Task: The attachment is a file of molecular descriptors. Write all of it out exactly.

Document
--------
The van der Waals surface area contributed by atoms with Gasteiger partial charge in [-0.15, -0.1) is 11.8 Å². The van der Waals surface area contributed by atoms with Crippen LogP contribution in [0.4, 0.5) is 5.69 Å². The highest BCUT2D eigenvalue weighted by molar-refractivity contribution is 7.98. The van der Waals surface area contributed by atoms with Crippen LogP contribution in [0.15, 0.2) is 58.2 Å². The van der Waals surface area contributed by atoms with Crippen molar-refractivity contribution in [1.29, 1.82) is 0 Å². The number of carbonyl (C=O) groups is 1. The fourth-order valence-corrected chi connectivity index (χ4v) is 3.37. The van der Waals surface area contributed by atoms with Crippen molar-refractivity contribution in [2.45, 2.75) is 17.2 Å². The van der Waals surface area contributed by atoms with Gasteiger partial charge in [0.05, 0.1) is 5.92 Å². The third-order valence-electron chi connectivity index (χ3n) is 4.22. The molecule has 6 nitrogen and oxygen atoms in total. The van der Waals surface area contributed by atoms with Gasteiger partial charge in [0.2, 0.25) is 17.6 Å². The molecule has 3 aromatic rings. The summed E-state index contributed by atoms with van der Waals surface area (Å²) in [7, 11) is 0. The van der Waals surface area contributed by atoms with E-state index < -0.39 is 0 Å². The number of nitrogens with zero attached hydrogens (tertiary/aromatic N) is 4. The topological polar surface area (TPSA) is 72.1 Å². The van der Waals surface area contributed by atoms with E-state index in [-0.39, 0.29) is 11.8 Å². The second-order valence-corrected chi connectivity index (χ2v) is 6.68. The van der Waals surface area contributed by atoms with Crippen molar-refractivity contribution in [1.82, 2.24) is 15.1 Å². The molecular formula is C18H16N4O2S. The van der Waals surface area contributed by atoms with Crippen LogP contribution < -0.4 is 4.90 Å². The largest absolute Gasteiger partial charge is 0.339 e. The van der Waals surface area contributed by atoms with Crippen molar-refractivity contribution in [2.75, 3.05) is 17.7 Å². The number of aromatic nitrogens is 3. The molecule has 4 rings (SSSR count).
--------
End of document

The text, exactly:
The van der Waals surface area contributed by atoms with Gasteiger partial charge in [-0.15, -0.1) is 11.8 Å². The van der Waals surface area contributed by atoms with Crippen LogP contribution in [0.4, 0.5) is 5.69 Å². The highest BCUT2D eigenvalue weighted by molar-refractivity contribution is 7.98. The van der Waals surface area contributed by atoms with Crippen LogP contribution in [0.15, 0.2) is 58.2 Å². The van der Waals surface area contributed by atoms with Crippen molar-refractivity contribution in [1.29, 1.82) is 0 Å². The number of carbonyl (C=O) groups is 1. The fourth-order valence-corrected chi connectivity index (χ4v) is 3.37. The van der Waals surface area contributed by atoms with Crippen molar-refractivity contribution in [2.45, 2.75) is 17.2 Å². The van der Waals surface area contributed by atoms with Gasteiger partial charge in [0.05, 0.1) is 5.92 Å². The third-order valence-electron chi connectivity index (χ3n) is 4.22. The molecule has 6 nitrogen and oxygen atoms in total. The van der Waals surface area contributed by atoms with Gasteiger partial charge in [0.2, 0.25) is 17.6 Å². The molecule has 3 aromatic rings. The summed E-state index contributed by atoms with van der Waals surface area (Å²) in [7, 11) is 0. The van der Waals surface area contributed by atoms with E-state index < -0.39 is 0 Å². The number of nitrogens with zero attached hydrogens (tertiary/aromatic N) is 4. The topological polar surface area (TPSA) is 72.1 Å². The van der Waals surface area contributed by atoms with E-state index in [-0.39, 0.29) is 11.8 Å². The second-order valence-corrected chi connectivity index (χ2v) is 6.68. The van der Waals surface area contributed by atoms with Crippen molar-refractivity contribution in [1.82, 2.24) is 15.1 Å². The molecular formula is C18H16N4O2S. The van der Waals surface area contributed by atoms with Crippen LogP contribution < -0.4 is 4.90 Å². The largest absolute Gasteiger partial charge is 0.339 e. The van der Waals surface area contributed by atoms with Crippen molar-refractivity contribution in [2.75, 3.05) is 17.7 Å². The number of aromatic nitrogens is 3. The molecule has 4 rings (SSSR count).